Strains in Chancellor Angela Merkel’s three-party coalition, which appear to have died down during the summer, seem ready to flare again in coming weeks. This will significantly influence German policy-making in fields ranging from budgetary policy to precepts for reforming economic and monetary union.
One area for potential discord surrounds the nomination of a new president of the European Central Bank to succeed Mario Draghi in November 2019. Merkel appears to be moving towards confirming long-running conjecture that she will not push through at all costs the candidature of Jens Weidmann, the Bundesbank president.
A possible package deal could allow Germany leadership of the European Commission, with France taking the top ECB job. Peter Altmaier, a Merkel favourite, currently economics minister, could replace Jean-Claude Juncker as Commission president next year, becoming the first German to hold the post since Walter Hallstein in 1958-67. François Villeroy de Galhau, governor of the Banque de France, would be a prime candidate to take over from Draghi.
This solution could bring its own complications and conflicts. It could inflame German conservatives in the coalition and beyond who claim that Germany is succumbing to French-led dismantling of Bundesbank-style monetary orthodoxy. Critics of Germany would see it as a Berlin bid to curb the Commission’s influence on EMU reforms and on rescue measures for weaker states.
A major factor contributing to Berlin coalition tension between Merkel’s Christian Democratic Union, their Bavarian Christian Social Union allies and the Social Democratic Party (SPD) is the Bavarian state election on 14 October. This will be one of the most important provincial German polls since unification in 1990. The far-right anti-euro, anti-immigration party, Alternative for Germany (AfD) – now the formal opposition party in Berlin – is making a strong showing. Now under genuine pressure from the extreme right-wing for the first time since the 1950s, CSU looks likely to lose its habitual absolute majority in the southern German state.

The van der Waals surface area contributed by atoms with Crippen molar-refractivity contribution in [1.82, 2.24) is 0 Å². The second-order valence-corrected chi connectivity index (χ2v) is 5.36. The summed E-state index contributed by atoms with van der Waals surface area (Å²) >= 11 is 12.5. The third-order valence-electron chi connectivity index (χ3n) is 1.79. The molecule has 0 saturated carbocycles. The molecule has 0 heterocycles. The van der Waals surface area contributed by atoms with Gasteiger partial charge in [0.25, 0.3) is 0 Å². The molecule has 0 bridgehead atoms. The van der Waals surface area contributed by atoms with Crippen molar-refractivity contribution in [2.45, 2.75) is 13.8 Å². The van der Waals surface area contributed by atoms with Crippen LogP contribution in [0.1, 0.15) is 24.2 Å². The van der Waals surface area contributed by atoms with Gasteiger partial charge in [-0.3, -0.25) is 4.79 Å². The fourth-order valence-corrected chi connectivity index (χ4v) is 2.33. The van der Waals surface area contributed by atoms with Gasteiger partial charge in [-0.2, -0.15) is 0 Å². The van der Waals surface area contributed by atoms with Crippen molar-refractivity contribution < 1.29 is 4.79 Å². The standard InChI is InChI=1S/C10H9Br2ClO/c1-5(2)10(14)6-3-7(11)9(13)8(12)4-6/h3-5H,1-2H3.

New migration into Germany has declined sharply since the 2015-16 peak. The healthy economy, near-full employment and budget surpluses registered by Olaf Scholz, the SPD finance minister and vice-chancellor, underline German ability to absorb higher numbers of foreigners. However, in the Bavarian election the AfD is emphasising integration problems of already-arrived migrants, difficulties in expelling rejected asylum-seekers, and threatened new arrivals from troubled countries like Turkey or Libya.
Bilateral talks on migration flows with the eurosceptic Italian government will be complicated by Italian demands for Berlin to tolerate Rome budgetary overshooting and accept more euro area ‘risk-sharing’. German officials believe speculators have shrunk back from large-scale attempts to destabilise the Italian bond market because the wider German-Italian 10-year bond yield spread has increased the cost of such transactions.
The euro bond market remains vulnerable to upsets. Long-running legal wrangles over the constitutional legality of the Bundesbank’s participation in European Central Bank quantitative easing are likely to come to a head towards the end of the year. This will have no effect on the ECB’s €2.5tn QE programme scheduled to end in December. Yet Berlin officials worry that constitutional court strictures could rule out Bundesbank participation in future bond-purchase action. This would increase the onus on European governments to find wider political solutions for reinforcing EMU, including channelling German taxpayer money towards debtor euro member states. Scholz has made great efforts to bridge traditional Franco-German divisions over euro area reform. However, smaller EMU states such as the Netherlands and Austria, now influenced by strong eurosceptic domestic opinion, are far less likely than in the past to accept European proposals worked out by Berlin and Paris.
Battling the SPD’s poor opinion polls, Scholz does not hide his desire to succeed Merkel in the next federal election in 2021. He is on a collision course with the CDU by suggesting a highly expensive government pledge to guarantee pensions up to 2040. Discord over distributing Germany’s budgetary largesse among European and domestic beneficiaries will be at the centre of Merkel’s political battles – in Bavaria and beyond.
David Marsh is Chairman of OMFIF.